Maurice Marciano, chairman of Guess Inc., chose to work without a salary last year, but managed to double the cash portion of his compensation on performance-based bonus payments.
This story first appeared in the May 26, 2010 issue of WWD. Subscribe Today.
Marciano’s total compensation was $5.6 million, 38 percent less than the $9.1 million reported for 2008, according to the company’s definitive proxy statement filed Tuesday with the Securities and Exchange Commission. Stripping out the noncash portion of this amount, including stock awards and change in pension value and nonqualified deferred compensation, his cash payments rose to $2.7 million from $1.3 million.
Although his $1 million salary in 2008 was replaced by $49,000 to cover tax withholding amounts for noncash items, Marciano’s nonequity incentive plan compensation was $2.25 million compared with zero in the previous year. Other items, including $312,000 for home security, rose 18 percent to $384,000 from $326,000.
Guess’s proxy said Marciano waived his salary “in light of the economic downturn and to reinforce his firm commitment to reducing company expenses.”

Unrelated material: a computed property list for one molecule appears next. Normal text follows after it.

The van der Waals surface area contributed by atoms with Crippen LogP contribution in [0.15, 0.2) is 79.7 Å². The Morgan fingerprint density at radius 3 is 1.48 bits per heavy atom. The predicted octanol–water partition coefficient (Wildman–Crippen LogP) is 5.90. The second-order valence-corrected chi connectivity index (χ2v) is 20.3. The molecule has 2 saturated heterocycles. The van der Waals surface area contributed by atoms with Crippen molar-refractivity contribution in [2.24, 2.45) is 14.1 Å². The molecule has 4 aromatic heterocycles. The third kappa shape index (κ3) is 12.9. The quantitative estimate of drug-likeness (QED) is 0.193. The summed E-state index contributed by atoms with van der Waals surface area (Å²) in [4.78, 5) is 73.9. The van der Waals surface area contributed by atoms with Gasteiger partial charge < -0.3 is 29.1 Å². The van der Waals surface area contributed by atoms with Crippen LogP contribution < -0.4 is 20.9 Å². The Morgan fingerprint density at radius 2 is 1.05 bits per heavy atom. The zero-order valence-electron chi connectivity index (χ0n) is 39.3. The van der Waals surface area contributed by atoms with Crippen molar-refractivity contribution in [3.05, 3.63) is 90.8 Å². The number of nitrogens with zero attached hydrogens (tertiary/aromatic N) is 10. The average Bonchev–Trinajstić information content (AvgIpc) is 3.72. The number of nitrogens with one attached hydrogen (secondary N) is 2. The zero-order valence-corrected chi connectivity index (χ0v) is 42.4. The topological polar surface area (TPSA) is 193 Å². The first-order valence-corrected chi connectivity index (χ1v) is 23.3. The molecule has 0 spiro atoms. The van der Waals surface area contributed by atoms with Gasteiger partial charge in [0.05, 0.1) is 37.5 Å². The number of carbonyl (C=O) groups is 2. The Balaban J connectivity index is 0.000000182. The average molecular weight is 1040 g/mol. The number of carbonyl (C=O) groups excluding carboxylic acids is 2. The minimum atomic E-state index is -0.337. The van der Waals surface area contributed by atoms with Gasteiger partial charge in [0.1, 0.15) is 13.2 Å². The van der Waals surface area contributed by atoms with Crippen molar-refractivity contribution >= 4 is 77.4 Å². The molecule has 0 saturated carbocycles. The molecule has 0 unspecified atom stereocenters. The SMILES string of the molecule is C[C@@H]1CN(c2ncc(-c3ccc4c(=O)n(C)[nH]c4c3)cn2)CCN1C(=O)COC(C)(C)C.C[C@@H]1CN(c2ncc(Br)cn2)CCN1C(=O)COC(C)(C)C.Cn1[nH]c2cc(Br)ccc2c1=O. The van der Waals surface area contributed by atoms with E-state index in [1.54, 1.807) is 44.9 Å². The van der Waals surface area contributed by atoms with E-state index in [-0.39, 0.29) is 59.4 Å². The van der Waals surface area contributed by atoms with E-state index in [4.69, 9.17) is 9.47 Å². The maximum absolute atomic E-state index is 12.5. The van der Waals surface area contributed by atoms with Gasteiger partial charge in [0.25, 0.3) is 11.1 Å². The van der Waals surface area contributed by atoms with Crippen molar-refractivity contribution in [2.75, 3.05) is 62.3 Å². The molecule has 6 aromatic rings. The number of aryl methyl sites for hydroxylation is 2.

Although the cash amounts of his pay package grew, the long-term elements declined. The sum of Marciano’s stock and option awards dropped 55.2 percent to $1.6 million from $3.6 million, and the change in pension value and nonqualified deferred compensation fell by more than two-thirds, to $1.3 million from $4.2 million. Because of vesting schedules and fluctuating stock prices, stock and option awards aren’t necessarily realized by the executive, but the SEC requires that their fair value be reported in a company’s proxy statement.
Compensation for Paul Marciano, vice chairman and chief executive officer of Guess, declined 4.2 percent to $9.8 million from $10.2 million, with the cash portion of his pay slightly more than doubling to $5.9 million from $2.9 million. His salary was unchanged at $1 million and the sum of his stock and option awards essentially flat at $1.4 million, but his nonequity bonus climbed 165.6 percent to $4.8 million from $1.8 million.
The ceo’s nonequity bonus included $1.8 million tied to the firm’s licensing income.
Maurice and Paul Marciano are listed in the proxy as the owners of 16.9 percent and 13.9 percent, respectively, of the 93.3 million shares of Guess stock outstanding as of May 6.
The compensation of Carlos Alberini, who this month resigned as Guess’ president and chief operating officer to become co-ceo of Restoration Hardware Inc., was $3 million, up 0.1 percent, with increases in his nonequity bonus offsetting a decline in his stock and option awards.
In the year ended Jan. 30, the Los Angeles-based firm’s net income grew 14.6 percent to $246.3 million as revenues came in 1.7 percent ahead at $2.13 billion.